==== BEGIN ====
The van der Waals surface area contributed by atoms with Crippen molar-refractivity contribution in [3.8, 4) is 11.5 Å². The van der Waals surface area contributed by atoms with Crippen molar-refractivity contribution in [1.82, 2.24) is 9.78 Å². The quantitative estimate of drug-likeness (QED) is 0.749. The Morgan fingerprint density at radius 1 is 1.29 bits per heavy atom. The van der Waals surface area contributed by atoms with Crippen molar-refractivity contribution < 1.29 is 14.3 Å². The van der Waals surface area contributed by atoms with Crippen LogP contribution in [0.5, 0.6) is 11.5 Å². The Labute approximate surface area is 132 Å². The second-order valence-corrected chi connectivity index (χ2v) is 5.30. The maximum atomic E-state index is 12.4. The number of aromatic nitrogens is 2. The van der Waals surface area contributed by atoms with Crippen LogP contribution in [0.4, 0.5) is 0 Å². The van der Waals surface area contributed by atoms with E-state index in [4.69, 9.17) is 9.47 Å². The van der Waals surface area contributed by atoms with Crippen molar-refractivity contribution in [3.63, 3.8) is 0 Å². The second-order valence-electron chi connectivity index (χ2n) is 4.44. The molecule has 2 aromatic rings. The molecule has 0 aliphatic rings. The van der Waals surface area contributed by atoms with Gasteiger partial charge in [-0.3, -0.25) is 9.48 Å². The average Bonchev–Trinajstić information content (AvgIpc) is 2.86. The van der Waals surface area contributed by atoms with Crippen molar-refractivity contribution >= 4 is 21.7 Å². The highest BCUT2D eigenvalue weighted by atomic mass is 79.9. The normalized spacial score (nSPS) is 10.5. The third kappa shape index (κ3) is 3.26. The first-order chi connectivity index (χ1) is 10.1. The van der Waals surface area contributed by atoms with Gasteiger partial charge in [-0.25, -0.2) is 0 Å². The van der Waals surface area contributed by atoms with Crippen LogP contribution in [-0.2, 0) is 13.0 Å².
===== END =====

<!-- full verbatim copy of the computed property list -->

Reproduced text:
The van der Waals surface area contributed by atoms with Crippen molar-refractivity contribution in [3.8, 4) is 11.5 Å². The van der Waals surface area contributed by atoms with Crippen molar-refractivity contribution in [1.82, 2.24) is 9.78 Å². The quantitative estimate of drug-likeness (QED) is 0.749. The Morgan fingerprint density at radius 1 is 1.29 bits per heavy atom. The van der Waals surface area contributed by atoms with Crippen molar-refractivity contribution < 1.29 is 14.3 Å². The van der Waals surface area contributed by atoms with Crippen LogP contribution in [0.5, 0.6) is 11.5 Å². The Labute approximate surface area is 132 Å². The second-order valence-corrected chi connectivity index (χ2v) is 5.30. The maximum atomic E-state index is 12.4. The number of aromatic nitrogens is 2. The van der Waals surface area contributed by atoms with Crippen LogP contribution in [0.4, 0.5) is 0 Å². The van der Waals surface area contributed by atoms with E-state index in [4.69, 9.17) is 9.47 Å². The van der Waals surface area contributed by atoms with Crippen molar-refractivity contribution in [3.63, 3.8) is 0 Å². The second-order valence-electron chi connectivity index (χ2n) is 4.44. The molecule has 2 aromatic rings. The molecule has 0 aliphatic rings. The van der Waals surface area contributed by atoms with Gasteiger partial charge in [-0.3, -0.25) is 9.48 Å². The average Bonchev–Trinajstić information content (AvgIpc) is 2.86. The van der Waals surface area contributed by atoms with Crippen molar-refractivity contribution >= 4 is 21.7 Å². The highest BCUT2D eigenvalue weighted by atomic mass is 79.9. The normalized spacial score (nSPS) is 10.5. The third kappa shape index (κ3) is 3.26. The first-order chi connectivity index (χ1) is 10.1. The van der Waals surface area contributed by atoms with Gasteiger partial charge in [-0.25, -0.2) is 0 Å². The van der Waals surface area contributed by atoms with Crippen LogP contribution in [-0.2, 0) is 13.0 Å².